0378-3774/$ - see front matter © 2013 Elsevier B.V. All rights reserved. http://dx.doi.org/10.1016/j.agwat.2013.09.008

distribution and an innovative system of water resources property rights allocation and trading.

Zhang (2007) and Zhang et al. (2009) examine the water property rights system that was implemented in Zhangye City. These studies find that high transaction costs in some parts of the region, and management, legal, administrative and fiscal barriers in cases where transaction costs are low, discourage farmers from saving and trading surplus water. As a result, trading of water use rights is almost non-existent in this pilot project area.

Induced institutional innovation theory suggests that new institutions, such as tradable water use rights and non-market institutions, may emerge when resources become more scarce due to growing population density, commercialization of agriculture, or exogenous technological change (Hayami and Ruttan, 1985; Platteau, 1996). Although the theoretical literature elaborating the gains from institutional changes is vast and growing (Bromley, 1989; Saleth and Dinar, 2000), empirical studies examining drivers of institutional change are scarce due to lack of suitable data sets. Appropriately chosen case studies can provide deeper insights into the role of changing external conditions in stimulating institutional change, and may be used to formulate hypotheses on driving forces of institutional change that can be tested at a larger scale.

In Minle County, one of the six counties in Zhangye City, a large potato processing factory was established in 2008. The factory is owned by Aviko Gansu Potato Processing Co., Ltd., a joint venture of Aviko - one of the four largest potato processing companies in the world - and the local government of Minle County. To meet

the demand of this factory, the area grown with potatoes in Minle County is rapidly being expanded at the instigation of the local government. Potatoes need a relatively large amount of water, but the water should be applied at a later stage in the season than many other crops grown in the region. A detailed examination of the changes in the allocation of water to farm households and the trading of water by households that occurred since 2008 in Minle County may add to a better understanding of the impact of output market development on water institutions. Given the fact that Minle County is located within the water-saving pilot area of Zhangye City, such research may also provide important insights into further policy reforms that are needed for establishing an efficient system of water resources property rights allocation and trading.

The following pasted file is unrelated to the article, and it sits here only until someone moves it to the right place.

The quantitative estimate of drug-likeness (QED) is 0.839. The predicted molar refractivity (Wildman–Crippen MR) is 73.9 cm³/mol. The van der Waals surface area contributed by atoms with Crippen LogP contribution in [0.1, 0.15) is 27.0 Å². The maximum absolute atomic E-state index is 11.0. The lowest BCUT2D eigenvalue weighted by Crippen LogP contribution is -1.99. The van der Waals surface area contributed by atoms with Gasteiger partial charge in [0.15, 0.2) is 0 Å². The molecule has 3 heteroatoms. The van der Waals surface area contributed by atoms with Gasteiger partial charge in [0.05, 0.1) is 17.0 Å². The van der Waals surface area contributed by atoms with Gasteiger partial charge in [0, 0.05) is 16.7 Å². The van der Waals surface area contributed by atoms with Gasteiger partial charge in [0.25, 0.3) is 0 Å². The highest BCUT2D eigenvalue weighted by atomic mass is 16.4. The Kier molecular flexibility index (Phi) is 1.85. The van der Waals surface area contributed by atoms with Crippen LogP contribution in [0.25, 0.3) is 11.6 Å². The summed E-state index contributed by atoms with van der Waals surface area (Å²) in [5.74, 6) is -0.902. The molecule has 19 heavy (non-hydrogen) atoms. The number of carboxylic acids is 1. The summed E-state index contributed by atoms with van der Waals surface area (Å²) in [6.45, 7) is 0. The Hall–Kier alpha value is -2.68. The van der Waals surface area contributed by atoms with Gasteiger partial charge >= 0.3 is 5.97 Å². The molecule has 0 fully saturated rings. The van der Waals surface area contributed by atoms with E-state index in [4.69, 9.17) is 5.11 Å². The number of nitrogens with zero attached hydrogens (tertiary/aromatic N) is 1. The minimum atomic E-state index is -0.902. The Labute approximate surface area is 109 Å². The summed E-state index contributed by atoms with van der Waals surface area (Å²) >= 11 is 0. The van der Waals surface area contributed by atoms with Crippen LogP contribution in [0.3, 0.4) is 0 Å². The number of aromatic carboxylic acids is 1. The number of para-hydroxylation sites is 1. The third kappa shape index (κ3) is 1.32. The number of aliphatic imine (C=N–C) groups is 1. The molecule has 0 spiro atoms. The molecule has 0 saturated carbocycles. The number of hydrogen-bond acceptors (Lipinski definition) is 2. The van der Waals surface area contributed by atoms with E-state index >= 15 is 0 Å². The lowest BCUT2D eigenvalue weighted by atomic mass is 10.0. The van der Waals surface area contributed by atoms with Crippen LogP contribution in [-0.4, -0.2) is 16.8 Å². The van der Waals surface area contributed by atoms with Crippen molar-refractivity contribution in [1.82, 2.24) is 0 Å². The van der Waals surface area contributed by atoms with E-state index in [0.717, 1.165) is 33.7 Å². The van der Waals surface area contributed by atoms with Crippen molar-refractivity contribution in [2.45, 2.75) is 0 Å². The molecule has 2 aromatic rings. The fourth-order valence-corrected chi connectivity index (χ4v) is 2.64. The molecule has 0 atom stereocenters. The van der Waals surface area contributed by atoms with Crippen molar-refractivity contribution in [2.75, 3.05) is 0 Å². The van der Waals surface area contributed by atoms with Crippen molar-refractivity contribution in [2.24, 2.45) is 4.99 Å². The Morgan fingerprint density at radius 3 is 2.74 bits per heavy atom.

The objective of this paper is to examine the changes in water institutions that took place in Minle County, northern China after the establishment of a large potato processing company in 2008, and the driving forces of these changes, and to use the resulting insights to formulate policy recommendations on ways to improve the functioning of water institutions. To this end, we use data collected for the year 2009 among 315 households to assess the frequency of water exchanges after the company was established, and to examine factors affecting water exchanges between households. We find that despite the development of the output market, no significant water trading emerged. Information asymmetry between government and water users severely constrains the water use rights exchanges in the region, while low levels of non-kinship trust among villagers entail that most observed exchanges take the form of water swapping instead of market exchanges. We conclude that without addressing these bottlenecks, output market development is unlikely to boost the development of a tradable water use rights markets.

In the next section we present the theoretical framework, focusing in particular on efficiency gains obtained by market and non-market water institutions, the role of transaction costs, and the impact of exogenous and endogenous factors on water management institutions. Recent developments in irrigation water management in China are briefly summarized in Section 3, while the research area (Minle County, Zhangye City) and the data collection method are introduced in Section 4. In Section 5, we use the survey data and insights gained through informal field visits to examine water exchanges that occurred in the year 2009 and to explain the very limited development of market and non-market water institutions in the region. The conclusions of our study and recommendations for further research and for policy making in this field are presented in Section 6.

2. Theoretical framework

Water is used for many purposes such as irrigation in agriculture, hydropower generation, domestic consumption, industrial use and for environmental purposes. Water has an economic value in all its competing uses and should therefore be treated as an economic good (ICWE, 1992). Due to its physical attributes, however, natural water is not a standard (private) economic good. Due to its fluid nature, exclusion is frequently impossible or may be obtained at high costs. The consumption of water is considered by humans as non-rival and non-exclusive when it is available in abundant quantities. It stops being a pure public good when the consumption or use by one person affects the utility or production possibilities of others. But, like many other environmental resources, it tends to remain non-exclusive long after it first became rival (Ellis, 1993, pp. 259-260).